Summerset in the Sun resident Frank Bryson paints a poppy. Residents of the Nelson retirement village have been keeping themselves connected and busy during the Covid-19 lockdown.
Residents of a Nelson retirement village have embraced technology to help keep themselves active and connected during the Covid-19 lockdown.
Summerset in the Sun village manager Susanne Harzer said she had been running sessions for residents via audiovisual provider Zoom “and it’s been a great way to get information out to people and to connect”.
“Our residents have been getting into the technology, it’s been amazing to see,” she said. “We started off with about 15 residents and the last Zoom call I did, I had 55 people on it.”
Due to that success, Harzer said she may look to continue the sessions after the Covid-19 pandemic.
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Activities co-ordinators at the village had also been running exercise classes over Zoom, encouraging residents to keep active.
“This has been a safe way for our residents to enjoy some activities together virtually,” Harzer said.
An afternoon tea once a week on the resident driveways was another activity that had been organised.
“It’s been so lovely to see everyone enjoying themselves on an autumn afternoon at a safe distance,” Harzer said.
The residents had also been “clapping and making noise on the doorstep” at 2.30pm daily.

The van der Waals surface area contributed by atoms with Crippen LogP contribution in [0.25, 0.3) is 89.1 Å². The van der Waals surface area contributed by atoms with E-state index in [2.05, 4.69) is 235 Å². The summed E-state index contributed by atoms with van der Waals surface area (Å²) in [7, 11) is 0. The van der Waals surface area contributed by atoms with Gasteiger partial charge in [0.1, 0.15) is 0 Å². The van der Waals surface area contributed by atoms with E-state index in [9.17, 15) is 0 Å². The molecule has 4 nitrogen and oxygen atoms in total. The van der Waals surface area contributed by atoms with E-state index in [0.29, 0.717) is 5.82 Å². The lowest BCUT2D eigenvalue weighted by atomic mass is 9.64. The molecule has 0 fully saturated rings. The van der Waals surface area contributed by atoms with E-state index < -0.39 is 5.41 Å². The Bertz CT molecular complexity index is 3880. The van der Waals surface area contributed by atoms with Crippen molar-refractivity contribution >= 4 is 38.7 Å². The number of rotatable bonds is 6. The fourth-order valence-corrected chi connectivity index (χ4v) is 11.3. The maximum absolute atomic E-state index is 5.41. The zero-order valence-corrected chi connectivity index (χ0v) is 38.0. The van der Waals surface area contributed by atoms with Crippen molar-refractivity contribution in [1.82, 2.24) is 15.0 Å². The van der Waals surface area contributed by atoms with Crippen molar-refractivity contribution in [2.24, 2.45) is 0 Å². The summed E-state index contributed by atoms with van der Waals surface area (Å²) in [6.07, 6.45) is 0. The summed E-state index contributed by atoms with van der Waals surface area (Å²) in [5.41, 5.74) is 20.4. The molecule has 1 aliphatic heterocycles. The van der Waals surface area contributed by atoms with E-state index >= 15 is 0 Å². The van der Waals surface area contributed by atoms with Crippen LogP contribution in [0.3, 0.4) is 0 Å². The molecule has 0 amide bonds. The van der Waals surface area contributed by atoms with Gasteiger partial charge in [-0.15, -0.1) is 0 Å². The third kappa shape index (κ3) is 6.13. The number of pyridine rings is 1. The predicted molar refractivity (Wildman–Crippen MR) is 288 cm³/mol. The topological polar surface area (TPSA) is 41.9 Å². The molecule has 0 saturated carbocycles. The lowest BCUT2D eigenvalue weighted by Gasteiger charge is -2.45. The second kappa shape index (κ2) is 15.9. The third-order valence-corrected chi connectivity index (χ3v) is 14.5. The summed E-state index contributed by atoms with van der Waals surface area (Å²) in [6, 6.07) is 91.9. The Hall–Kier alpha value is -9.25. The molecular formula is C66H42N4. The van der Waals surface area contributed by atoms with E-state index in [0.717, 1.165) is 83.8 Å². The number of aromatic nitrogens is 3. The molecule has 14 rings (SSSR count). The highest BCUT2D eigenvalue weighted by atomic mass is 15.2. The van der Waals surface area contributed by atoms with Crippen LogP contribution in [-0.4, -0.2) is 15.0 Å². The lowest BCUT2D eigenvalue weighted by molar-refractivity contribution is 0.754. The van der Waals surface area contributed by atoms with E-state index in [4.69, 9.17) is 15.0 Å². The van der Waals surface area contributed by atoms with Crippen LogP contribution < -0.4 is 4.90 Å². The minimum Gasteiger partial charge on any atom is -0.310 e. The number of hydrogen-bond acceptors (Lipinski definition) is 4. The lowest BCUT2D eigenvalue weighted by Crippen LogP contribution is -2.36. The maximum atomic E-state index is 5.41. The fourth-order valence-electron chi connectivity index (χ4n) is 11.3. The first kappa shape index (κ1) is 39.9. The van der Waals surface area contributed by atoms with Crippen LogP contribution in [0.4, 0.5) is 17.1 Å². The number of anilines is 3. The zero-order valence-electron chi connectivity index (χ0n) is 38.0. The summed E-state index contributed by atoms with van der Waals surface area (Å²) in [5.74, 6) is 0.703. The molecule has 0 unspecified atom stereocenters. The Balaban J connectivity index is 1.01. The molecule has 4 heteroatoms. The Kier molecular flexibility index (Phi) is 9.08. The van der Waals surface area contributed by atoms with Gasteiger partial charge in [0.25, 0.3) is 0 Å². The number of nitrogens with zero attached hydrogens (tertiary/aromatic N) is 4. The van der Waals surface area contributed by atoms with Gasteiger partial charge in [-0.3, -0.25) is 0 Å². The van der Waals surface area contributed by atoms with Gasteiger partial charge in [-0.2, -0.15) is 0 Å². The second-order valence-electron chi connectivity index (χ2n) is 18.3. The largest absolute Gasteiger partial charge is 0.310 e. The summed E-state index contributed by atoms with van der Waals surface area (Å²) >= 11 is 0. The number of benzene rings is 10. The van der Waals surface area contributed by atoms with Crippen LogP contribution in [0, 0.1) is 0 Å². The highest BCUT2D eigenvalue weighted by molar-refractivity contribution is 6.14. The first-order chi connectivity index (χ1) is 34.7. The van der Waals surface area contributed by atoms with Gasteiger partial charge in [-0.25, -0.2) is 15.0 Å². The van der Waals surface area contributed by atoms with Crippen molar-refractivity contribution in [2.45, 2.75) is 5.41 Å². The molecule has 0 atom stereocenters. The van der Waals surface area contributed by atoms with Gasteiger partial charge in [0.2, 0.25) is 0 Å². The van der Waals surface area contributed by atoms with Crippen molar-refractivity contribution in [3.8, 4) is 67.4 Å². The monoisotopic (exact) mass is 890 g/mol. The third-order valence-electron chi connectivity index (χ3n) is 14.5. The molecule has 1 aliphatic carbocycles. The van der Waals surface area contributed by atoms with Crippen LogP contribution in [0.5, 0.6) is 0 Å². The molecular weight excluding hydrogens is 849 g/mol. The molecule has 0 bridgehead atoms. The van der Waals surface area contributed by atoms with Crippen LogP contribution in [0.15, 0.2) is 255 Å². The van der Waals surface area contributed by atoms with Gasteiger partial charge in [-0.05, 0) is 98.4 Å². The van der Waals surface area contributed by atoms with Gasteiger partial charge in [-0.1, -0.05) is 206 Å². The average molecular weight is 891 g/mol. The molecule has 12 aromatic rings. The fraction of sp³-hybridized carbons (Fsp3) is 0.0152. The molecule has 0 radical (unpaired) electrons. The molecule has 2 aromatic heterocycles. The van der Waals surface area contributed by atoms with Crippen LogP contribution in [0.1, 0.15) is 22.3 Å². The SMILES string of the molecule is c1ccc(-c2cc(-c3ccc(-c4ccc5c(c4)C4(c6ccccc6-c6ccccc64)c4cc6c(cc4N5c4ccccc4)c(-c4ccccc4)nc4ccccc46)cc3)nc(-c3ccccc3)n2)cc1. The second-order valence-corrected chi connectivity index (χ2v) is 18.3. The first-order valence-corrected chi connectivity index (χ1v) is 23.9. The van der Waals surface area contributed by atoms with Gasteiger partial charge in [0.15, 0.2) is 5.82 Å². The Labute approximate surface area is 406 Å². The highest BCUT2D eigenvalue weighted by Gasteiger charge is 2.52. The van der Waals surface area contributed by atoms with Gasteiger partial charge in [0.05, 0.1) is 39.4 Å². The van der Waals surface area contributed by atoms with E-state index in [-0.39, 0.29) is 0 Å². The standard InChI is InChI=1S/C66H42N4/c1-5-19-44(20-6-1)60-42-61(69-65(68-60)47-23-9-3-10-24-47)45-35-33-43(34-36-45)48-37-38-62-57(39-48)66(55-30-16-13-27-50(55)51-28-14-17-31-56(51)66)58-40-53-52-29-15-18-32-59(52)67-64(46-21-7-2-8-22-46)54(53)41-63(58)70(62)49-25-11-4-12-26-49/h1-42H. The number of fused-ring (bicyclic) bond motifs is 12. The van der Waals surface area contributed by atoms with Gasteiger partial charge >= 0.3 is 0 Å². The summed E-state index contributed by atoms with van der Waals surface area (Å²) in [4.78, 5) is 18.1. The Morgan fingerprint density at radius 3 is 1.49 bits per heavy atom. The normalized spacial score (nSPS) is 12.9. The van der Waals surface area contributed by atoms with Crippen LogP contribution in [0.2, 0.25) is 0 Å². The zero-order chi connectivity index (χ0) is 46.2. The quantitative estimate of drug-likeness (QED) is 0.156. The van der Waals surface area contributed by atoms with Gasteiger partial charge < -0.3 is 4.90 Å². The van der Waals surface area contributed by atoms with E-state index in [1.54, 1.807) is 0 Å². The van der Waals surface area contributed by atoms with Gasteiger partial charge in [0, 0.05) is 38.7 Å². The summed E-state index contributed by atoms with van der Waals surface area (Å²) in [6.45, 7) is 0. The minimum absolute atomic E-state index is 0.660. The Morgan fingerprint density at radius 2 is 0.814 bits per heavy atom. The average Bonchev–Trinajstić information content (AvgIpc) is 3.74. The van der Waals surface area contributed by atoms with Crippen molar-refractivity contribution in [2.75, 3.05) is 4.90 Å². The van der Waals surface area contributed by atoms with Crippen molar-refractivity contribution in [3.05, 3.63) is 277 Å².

“Residents and staff take part to recognise the essential services and it’s been great to get everyone out together,” Harzer said. “For our Care Centre, we open the windows so everyone can take part, too.”
Windows and gardens at the village had been decorated in the build up to Anzac Day. “They look fabulous.”
Anzac packs were handed out on Friday that included Anzac biscuits, a poppy and crosswords “with all safety precautions taken”.
“This meant they were ready for residents to enjoy in their homes on … Anzac Day.”
Despite the Covid-19 lockdown, the fallen were remembered in Nelson on Anzac Day. The Ode of Remembrance was recited and the Last Post was played at some key spots around the city including Anzac Park and outside the home of RSA patron John Beeching, 96, who flew with the Royal Air Force in World War II.
Older people look set to be given more freedom when lockdown ends on Tuesday but are being advised to be “especially careful” if they leave their bubble.
Seniors Minister Tracey Martin said the basic rules were the same – for everyone, wherever possible, to stay in their “bubble” and work from home to reduce the risk of catching or spreading Covid-19.
The over-70s and other higher-risk groups had the same rights as everyone else “to go to work, to exercise and to access essential services like supermarkets and banks. It’s just that we’re asking them to be especially careful”.